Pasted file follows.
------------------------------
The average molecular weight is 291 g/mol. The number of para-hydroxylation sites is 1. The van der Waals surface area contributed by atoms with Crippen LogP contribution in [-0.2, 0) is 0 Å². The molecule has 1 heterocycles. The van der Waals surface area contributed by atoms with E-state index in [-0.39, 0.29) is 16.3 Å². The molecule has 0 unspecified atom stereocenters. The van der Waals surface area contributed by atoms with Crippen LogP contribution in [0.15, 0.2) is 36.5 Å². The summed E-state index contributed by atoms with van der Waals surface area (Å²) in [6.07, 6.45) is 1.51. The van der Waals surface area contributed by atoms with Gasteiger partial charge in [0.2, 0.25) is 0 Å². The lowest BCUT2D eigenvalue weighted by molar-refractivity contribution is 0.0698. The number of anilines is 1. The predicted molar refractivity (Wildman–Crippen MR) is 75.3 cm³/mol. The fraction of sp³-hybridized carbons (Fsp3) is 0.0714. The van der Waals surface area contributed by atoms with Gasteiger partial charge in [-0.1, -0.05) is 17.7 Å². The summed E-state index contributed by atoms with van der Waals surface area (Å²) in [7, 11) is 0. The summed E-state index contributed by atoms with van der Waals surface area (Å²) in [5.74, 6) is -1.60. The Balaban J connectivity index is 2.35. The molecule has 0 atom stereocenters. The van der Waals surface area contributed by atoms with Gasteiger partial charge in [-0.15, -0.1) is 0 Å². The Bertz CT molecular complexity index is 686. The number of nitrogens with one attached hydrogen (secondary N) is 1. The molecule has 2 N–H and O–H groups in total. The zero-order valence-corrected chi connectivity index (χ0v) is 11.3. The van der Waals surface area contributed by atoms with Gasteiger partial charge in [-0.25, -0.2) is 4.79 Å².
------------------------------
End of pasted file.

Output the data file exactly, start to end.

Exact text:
The average molecular weight is 291 g/mol. The number of para-hydroxylation sites is 1. The van der Waals surface area contributed by atoms with Crippen LogP contribution in [-0.2, 0) is 0 Å². The molecule has 1 heterocycles. The van der Waals surface area contributed by atoms with E-state index in [-0.39, 0.29) is 16.3 Å². The molecule has 0 unspecified atom stereocenters. The van der Waals surface area contributed by atoms with Crippen LogP contribution in [0.15, 0.2) is 36.5 Å². The summed E-state index contributed by atoms with van der Waals surface area (Å²) in [6.07, 6.45) is 1.51. The van der Waals surface area contributed by atoms with Gasteiger partial charge in [0.2, 0.25) is 0 Å². The lowest BCUT2D eigenvalue weighted by molar-refractivity contribution is 0.0698. The number of anilines is 1. The predicted molar refractivity (Wildman–Crippen MR) is 75.3 cm³/mol. The fraction of sp³-hybridized carbons (Fsp3) is 0.0714. The van der Waals surface area contributed by atoms with Gasteiger partial charge in [-0.1, -0.05) is 17.7 Å². The summed E-state index contributed by atoms with van der Waals surface area (Å²) in [7, 11) is 0. The summed E-state index contributed by atoms with van der Waals surface area (Å²) in [5.74, 6) is -1.60. The Balaban J connectivity index is 2.35. The molecule has 0 atom stereocenters. The van der Waals surface area contributed by atoms with Gasteiger partial charge in [-0.15, -0.1) is 0 Å². The Bertz CT molecular complexity index is 686. The number of nitrogens with one attached hydrogen (secondary N) is 1. The molecule has 2 N–H and O–H groups in total. The zero-order valence-corrected chi connectivity index (χ0v) is 11.3. The van der Waals surface area contributed by atoms with Gasteiger partial charge in [-0.25, -0.2) is 4.79 Å².